WSJ says “there is something profoundly wrong with the mainstream economics profession’s understanding of how modern economies work.”
from Edward Fullbrook
Yesterday’s Wall Street Journal included an article ( A Dire Showing From a Dismal Bunch) that echoes arguments central to this blog and the RWER. Here are sample passages.
Forecasting is by its nature a hit-and-miss affair; economics is not—despite the apparent dogmatic certainty of some of its practitioners—an exact science. But the track record of the profession in recent years—and last year in particular —is dire. Few economists spotted the boom and most hopelessly underestimated the bust. And it’s not as if the profession’s troubles in 2012 were limited to longer-range forecasts; it was getting it wrong virtually in real time with most forecasters forced to slash their projections every few months as each quarter turned out worse than expected.
What the dismal science’s dismal record suggests is that there is something profoundly wrong with the mainstream economics profession’s understanding of how modern economies work. The models on which its forecasts are built are clearly badly flawed.
The scale of this analytical failure is increasingly worrying some policy makers at the sharp end of tackling the crisis . . .
But the most important contribution to the debate is an essay by Claudio Borio, deputy head of the monetary and economics department at the Bank for International Settlements, published last moth and titled: “The Financial Cycle and Macroeconomics: What have we learned?”
In Mr. Borio’s view, the “New Keynesian Dynamic Stochastic General Equilibrium” model used by most mainstream forecasters is flawed because it assumes the financial system is frictionless: Its role is simply to allocate resources and therefore can be ignored. Although many economists now accept these assumptions are wrong, efforts to modify their models amount to little more than tinkering. What is needed is a return to out-of-fashion insights influential before World War II and kept alive since by maverick economists such as Hyman Minsky and Charles Kindleberger that recognized the central importance of the financial cycle.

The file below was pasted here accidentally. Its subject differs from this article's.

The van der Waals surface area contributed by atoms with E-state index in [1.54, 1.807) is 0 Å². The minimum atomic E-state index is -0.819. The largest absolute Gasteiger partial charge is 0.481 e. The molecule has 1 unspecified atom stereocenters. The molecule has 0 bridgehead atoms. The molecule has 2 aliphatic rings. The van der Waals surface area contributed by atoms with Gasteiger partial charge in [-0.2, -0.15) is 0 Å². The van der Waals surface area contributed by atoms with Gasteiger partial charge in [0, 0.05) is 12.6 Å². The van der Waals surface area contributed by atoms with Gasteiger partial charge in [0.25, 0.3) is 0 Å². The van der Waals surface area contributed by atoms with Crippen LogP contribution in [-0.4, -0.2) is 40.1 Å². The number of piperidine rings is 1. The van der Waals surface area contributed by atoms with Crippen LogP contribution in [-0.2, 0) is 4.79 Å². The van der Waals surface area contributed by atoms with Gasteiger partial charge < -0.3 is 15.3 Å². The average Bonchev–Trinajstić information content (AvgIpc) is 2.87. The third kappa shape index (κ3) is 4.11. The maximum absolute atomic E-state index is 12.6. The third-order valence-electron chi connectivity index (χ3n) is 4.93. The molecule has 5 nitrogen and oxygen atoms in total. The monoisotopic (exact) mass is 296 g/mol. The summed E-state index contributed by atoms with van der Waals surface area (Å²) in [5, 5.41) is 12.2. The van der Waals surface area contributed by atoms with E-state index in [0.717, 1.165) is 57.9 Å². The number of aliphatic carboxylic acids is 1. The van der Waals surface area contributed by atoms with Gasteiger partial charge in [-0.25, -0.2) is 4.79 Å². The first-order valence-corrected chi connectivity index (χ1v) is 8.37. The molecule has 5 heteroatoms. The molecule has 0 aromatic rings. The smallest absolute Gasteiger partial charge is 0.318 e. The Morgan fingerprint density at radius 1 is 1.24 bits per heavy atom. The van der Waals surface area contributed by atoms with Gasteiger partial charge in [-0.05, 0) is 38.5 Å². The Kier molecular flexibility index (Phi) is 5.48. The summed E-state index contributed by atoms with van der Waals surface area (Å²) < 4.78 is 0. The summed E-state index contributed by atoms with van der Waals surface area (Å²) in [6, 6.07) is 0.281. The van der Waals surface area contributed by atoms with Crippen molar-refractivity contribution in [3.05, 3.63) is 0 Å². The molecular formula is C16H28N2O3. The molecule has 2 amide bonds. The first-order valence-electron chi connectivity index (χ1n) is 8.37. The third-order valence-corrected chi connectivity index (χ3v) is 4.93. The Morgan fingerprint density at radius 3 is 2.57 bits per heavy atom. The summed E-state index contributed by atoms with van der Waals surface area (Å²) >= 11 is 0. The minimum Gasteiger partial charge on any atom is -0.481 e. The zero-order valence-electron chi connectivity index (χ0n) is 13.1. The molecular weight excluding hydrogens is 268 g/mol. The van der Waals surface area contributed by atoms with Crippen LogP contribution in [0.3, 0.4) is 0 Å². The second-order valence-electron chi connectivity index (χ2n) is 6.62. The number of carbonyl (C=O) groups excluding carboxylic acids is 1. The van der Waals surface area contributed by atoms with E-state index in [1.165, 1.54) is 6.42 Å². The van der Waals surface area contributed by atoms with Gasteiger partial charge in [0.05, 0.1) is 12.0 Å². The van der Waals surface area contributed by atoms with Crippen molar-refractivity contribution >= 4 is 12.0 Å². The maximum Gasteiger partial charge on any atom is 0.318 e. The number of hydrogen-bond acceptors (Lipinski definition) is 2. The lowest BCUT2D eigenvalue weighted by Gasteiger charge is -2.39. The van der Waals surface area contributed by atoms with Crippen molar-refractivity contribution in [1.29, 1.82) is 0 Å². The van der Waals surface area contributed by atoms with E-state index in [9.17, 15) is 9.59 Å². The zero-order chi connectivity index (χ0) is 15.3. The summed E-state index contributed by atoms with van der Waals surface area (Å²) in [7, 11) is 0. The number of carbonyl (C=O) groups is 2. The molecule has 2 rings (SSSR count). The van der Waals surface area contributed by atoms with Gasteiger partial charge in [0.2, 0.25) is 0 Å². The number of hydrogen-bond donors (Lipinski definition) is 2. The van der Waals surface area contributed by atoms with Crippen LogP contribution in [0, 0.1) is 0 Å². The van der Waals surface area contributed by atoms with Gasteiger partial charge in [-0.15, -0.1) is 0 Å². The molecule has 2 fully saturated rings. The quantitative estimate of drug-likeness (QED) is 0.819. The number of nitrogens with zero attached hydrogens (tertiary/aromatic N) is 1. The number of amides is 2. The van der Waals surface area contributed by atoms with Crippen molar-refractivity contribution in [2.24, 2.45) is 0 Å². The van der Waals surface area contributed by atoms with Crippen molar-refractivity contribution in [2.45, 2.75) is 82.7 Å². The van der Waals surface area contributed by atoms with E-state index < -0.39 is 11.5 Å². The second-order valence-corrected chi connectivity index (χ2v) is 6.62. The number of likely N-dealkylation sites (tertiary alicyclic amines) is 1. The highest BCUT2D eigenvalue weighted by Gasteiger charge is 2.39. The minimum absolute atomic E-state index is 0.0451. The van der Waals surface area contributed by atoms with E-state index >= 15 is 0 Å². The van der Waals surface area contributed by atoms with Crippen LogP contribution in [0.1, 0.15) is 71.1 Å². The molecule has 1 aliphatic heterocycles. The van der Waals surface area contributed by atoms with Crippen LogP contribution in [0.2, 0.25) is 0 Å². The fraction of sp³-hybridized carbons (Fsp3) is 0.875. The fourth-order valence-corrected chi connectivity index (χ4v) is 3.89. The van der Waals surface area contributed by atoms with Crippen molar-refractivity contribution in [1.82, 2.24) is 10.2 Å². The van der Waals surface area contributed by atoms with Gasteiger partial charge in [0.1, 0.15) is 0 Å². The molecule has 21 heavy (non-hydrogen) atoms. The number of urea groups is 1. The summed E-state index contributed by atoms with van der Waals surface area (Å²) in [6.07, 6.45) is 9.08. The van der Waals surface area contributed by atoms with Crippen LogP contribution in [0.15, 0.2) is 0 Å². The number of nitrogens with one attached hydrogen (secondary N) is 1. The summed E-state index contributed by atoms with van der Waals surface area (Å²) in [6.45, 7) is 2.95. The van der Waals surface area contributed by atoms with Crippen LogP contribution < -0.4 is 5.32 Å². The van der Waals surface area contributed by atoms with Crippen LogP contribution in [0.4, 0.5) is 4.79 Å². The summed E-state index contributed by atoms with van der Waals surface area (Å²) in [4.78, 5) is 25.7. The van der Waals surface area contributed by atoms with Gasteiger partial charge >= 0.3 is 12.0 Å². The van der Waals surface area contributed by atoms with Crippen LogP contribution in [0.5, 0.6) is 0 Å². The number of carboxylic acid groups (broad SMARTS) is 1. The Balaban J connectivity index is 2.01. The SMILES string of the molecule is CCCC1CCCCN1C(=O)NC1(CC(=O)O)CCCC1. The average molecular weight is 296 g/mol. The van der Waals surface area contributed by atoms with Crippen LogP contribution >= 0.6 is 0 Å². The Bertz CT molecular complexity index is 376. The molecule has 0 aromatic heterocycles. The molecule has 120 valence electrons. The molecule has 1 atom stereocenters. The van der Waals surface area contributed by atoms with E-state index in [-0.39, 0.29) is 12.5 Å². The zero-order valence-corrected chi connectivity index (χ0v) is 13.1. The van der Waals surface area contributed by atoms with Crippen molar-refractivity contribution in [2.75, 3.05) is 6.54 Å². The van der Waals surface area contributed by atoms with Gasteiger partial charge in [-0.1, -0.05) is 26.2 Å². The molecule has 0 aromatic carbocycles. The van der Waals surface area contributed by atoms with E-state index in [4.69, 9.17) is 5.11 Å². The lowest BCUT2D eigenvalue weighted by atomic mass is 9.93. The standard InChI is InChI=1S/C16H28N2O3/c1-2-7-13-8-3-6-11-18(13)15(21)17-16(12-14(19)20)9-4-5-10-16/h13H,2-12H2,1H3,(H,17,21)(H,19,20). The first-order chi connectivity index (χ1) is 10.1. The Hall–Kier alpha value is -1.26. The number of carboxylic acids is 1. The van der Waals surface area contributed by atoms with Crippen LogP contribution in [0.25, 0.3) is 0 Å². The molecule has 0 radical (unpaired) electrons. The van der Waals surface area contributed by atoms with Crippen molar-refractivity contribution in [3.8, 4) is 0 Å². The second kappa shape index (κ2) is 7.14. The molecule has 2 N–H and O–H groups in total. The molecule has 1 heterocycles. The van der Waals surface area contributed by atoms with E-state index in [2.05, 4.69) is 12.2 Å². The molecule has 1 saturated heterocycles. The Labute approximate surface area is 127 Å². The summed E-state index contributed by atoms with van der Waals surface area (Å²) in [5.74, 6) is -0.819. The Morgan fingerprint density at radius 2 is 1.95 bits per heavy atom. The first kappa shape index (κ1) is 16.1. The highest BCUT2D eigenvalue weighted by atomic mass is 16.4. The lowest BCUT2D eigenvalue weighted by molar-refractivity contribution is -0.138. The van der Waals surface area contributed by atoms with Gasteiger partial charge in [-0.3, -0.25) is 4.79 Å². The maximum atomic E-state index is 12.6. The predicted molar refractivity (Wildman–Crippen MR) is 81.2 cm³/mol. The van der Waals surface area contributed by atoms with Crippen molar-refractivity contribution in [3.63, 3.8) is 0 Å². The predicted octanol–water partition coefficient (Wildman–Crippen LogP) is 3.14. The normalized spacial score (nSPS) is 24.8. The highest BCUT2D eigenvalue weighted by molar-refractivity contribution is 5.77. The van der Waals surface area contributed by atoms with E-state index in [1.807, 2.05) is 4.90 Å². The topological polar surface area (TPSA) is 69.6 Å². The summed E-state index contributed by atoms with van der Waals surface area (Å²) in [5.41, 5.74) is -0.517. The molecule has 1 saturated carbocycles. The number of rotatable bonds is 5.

Mainstream economists have been so fixated on understanding ordinary business cycles that they ignored the role that years of rising asset prices and financial sector liberalization can play in fueling credit booms. They lost sight of the fact that the financial system does more than allocate resources: It creates money—and therefore purchasing power—every time it extends a loan.
“Macroeconomics without the financial cycle is like Hamlet without the Prince,” to Mr. Borio.
To many lay-people, it may seem astonishing after all the world has been through in the past five years that mainstream economic models continues to play down the financial system. Yet this analytical failure could be the source of potentially serious policy errors. According to Mr. Borio’s analysis, the challenge in a balance sheet recession caused by the end of a financial cycle is to rapidly reduce the “stock” of debt that has caused the crisis before it becomes a “flow” problem as the economy is dragged into a downward spiral through lack of funding for new investment—the problem that Japan has faced over the past two decades.